Impacts of climate change, like rising sea levels, will likely soon force people to abandon their land. Now the new government of New Zealand is considering action. They’re thinking about creating an experimental visa category for people prompted to leave their homes because of climate change.
People living on some Pacific islands could be displaced because of sea level rise, and New Zealand might help out. Climate change minister James Shaw recently told Radio New Zealand there could be an “experimental humanitarian visa category” for people from the Pacific, saying, “It is a piece of work that we intend to do in partnership with the Pacific islands.”
Some people have already applied to be refugees in New Zealand because of climate change – and have been turned away. Radio New Zealand reported, just days before Shaw’s announcement, the cases of two families from the island nation of Tuvalu who had applied to be New Zealand’s first climate refugees, only to be rejected. The tribunal said they didn’t risk persecution due to race, nationality, religion, or membership in a religious or political group under the 1951 refugee convention, according to The Guardian.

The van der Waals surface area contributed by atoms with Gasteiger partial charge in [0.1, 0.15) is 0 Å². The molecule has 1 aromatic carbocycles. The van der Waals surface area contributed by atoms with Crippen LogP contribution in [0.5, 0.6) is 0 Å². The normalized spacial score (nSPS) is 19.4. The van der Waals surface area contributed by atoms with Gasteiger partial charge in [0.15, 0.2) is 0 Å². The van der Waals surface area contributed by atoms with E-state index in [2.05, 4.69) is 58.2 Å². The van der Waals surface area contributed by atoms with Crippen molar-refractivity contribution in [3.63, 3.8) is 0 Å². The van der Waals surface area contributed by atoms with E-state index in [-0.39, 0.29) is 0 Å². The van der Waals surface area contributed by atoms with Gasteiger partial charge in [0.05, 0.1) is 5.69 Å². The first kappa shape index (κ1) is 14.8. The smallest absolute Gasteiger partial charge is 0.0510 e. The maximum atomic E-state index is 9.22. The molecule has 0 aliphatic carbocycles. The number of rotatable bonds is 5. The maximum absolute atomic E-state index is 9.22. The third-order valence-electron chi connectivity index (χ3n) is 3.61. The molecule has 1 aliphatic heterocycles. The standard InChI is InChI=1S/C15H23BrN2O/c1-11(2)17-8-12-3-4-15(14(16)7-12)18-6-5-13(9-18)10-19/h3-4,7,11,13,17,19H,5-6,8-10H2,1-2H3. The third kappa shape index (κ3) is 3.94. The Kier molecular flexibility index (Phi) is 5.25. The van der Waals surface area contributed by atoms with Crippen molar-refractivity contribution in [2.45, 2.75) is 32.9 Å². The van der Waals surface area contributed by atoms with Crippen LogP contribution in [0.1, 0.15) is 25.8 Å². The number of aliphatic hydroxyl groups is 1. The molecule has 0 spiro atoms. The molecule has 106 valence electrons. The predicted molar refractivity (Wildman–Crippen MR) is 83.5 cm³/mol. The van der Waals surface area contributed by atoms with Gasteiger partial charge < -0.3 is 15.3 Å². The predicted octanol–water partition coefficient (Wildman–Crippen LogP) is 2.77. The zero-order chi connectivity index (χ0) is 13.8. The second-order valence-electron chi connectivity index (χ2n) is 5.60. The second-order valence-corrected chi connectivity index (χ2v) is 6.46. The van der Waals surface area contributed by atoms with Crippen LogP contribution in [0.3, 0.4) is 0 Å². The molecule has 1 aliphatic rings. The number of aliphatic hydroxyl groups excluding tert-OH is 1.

Alberto Costi, international environmental law expert at Victoria University of Wellington, told The Guardian, “The conditions are pretty strict and really apply to persecution. These people who arrive here hoping to seek asylum on environmental grounds are bound to be sent back to their home countries.”
And the Tuvalu families aren’t the only people who have been turned away. Ioane Teitiota of Kiribati applied to be the world’s first climate change refugee in 2014. New Zealand’s supreme court dismissed Teitiota’s case, and he was deported.
Costi expressed interest in Shaw’s idea but told The Guardian there would need to be clear guidelines – one issue would be how to legally determine whether or not a climate change refugee was able to still reside in their home country.
Via The Guardian